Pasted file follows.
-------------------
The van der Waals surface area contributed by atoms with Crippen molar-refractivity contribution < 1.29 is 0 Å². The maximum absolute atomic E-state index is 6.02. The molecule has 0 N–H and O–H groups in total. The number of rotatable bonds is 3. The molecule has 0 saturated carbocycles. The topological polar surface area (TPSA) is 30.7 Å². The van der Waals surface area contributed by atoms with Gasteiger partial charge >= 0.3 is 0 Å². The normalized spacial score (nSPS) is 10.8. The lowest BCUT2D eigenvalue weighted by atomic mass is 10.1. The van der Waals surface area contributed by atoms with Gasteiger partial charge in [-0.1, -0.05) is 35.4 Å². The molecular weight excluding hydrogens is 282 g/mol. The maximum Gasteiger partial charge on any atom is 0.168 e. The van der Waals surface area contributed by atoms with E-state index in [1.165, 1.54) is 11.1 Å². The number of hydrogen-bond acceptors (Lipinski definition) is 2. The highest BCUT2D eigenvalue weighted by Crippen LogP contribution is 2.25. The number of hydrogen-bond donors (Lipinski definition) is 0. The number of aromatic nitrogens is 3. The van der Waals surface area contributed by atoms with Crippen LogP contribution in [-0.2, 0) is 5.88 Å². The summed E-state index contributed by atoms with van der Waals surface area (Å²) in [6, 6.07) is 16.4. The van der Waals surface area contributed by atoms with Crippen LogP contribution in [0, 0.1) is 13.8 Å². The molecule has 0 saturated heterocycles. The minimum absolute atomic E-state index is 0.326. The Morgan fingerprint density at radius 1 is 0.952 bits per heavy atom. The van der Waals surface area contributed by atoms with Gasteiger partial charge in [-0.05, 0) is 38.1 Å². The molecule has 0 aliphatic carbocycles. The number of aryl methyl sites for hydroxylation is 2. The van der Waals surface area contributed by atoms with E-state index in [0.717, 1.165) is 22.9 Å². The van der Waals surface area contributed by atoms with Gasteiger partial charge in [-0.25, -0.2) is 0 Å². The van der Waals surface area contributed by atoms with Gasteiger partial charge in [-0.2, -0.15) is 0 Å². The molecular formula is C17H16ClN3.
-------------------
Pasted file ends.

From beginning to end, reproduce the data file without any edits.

The van der Waals surface area contributed by atoms with Crippen molar-refractivity contribution < 1.29 is 0 Å². The maximum absolute atomic E-state index is 6.02. The molecule has 0 N–H and O–H groups in total. The number of rotatable bonds is 3. The molecule has 0 saturated carbocycles. The topological polar surface area (TPSA) is 30.7 Å². The van der Waals surface area contributed by atoms with Gasteiger partial charge >= 0.3 is 0 Å². The normalized spacial score (nSPS) is 10.8. The lowest BCUT2D eigenvalue weighted by atomic mass is 10.1. The van der Waals surface area contributed by atoms with Gasteiger partial charge in [-0.1, -0.05) is 35.4 Å². The molecular weight excluding hydrogens is 282 g/mol. The maximum Gasteiger partial charge on any atom is 0.168 e. The van der Waals surface area contributed by atoms with E-state index in [1.165, 1.54) is 11.1 Å². The number of hydrogen-bond acceptors (Lipinski definition) is 2. The highest BCUT2D eigenvalue weighted by Crippen LogP contribution is 2.25. The number of hydrogen-bond donors (Lipinski definition) is 0. The number of aromatic nitrogens is 3. The van der Waals surface area contributed by atoms with Crippen LogP contribution in [-0.2, 0) is 5.88 Å². The summed E-state index contributed by atoms with van der Waals surface area (Å²) in [6, 6.07) is 16.4. The van der Waals surface area contributed by atoms with Crippen LogP contribution in [0, 0.1) is 13.8 Å². The molecule has 0 saturated heterocycles. The minimum absolute atomic E-state index is 0.326. The Morgan fingerprint density at radius 1 is 0.952 bits per heavy atom. The van der Waals surface area contributed by atoms with Gasteiger partial charge in [-0.05, 0) is 38.1 Å². The molecule has 0 aliphatic carbocycles. The number of aryl methyl sites for hydroxylation is 2. The van der Waals surface area contributed by atoms with E-state index in [0.717, 1.165) is 22.9 Å². The van der Waals surface area contributed by atoms with Gasteiger partial charge in [-0.25, -0.2) is 0 Å². The van der Waals surface area contributed by atoms with Gasteiger partial charge in [-0.2, -0.15) is 0 Å². The molecular formula is C17H16ClN3.